Commemorative Gravestones, Monuments and Plaques
This section deals with the gravestones and memorials that were designed by Archibald Knox, or were executed in the style of Knox.
There is some controversy over which graves were designed by Knox because some designs have been challenged by Miss Annie Knox (niece) and Tim Quayle (grandson of Thomas) as not by Knox. The Manx Museum has a 1964 collection of photographs, some with annotation attributed to Annie Knox or Tim Quayle – the deterioration of some of the gravestones since they were created is quite marked.
Yvonne Cresswell of Manx National Heritage describes Knox’s work and life as an enigma. in that his underlying inspiration and motivation remain elusive. Unique amongst artists and designers Knox designed many memorial stones, nearly all on the Isle of Man and all inspired by, though seldom copies of, the Manx carved cross slabs and especially of the interlaced patterns found on many. Knox was also an Anglo-Catholic and some of this comes across, especially in his use of the ‘sacred heart’ motif for many of the ‘O’s in the lettering – it has been remarked that the lower the churchmanship of those memorialised the more hearts Knox gave them !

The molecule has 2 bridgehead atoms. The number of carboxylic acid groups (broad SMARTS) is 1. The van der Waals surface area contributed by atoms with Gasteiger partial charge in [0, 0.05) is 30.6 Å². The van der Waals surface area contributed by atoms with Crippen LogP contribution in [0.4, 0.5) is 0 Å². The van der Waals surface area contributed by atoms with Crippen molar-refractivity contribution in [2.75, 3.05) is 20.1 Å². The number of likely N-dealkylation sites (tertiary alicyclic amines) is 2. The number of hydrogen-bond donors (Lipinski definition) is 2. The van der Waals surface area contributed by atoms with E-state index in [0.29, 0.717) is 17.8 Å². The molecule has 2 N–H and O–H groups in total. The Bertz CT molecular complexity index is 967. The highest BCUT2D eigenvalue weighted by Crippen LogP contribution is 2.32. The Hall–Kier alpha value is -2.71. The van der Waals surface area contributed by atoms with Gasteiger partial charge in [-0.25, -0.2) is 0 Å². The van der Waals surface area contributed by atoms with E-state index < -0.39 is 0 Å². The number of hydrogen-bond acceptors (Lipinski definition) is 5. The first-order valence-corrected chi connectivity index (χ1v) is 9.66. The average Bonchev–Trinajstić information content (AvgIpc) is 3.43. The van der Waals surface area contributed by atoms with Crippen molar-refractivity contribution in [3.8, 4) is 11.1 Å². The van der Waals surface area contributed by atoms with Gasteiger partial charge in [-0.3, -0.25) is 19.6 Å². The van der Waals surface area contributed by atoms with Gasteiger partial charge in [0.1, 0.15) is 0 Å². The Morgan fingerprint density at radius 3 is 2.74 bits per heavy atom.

Most of the memorials are in Douglas, either at Braddan New cemetery or in the Borough cemetery; they are generally easy to identify being very distinctive both in design and lettering. However, though the Island is free from industrial pollution, the wind and rain of some 80 to 125 years has left some of the stones in less than pristine condition.
Knox worked mainly (but not exclusively) with Thomas Quayle, stone mason and sculptor, and his stonemason’s company. (Quayle’s son (Thomas) and grandson (Tim) were all stonemasons). Knox’s first memorial was for the daughter of Thomas Quayle and was apparently sculpted by Thomas Quayle himself, who left the various panels for members of the family.
The Archibald Knox Forum has helped in the repair and restoration of several of the graves/memorials. All of Knox's outdoors creations are wonderful and some of them are in a sorry state of repair. It is a big undertaking to carry out remedial work on all the monuments and graves but a start has been made.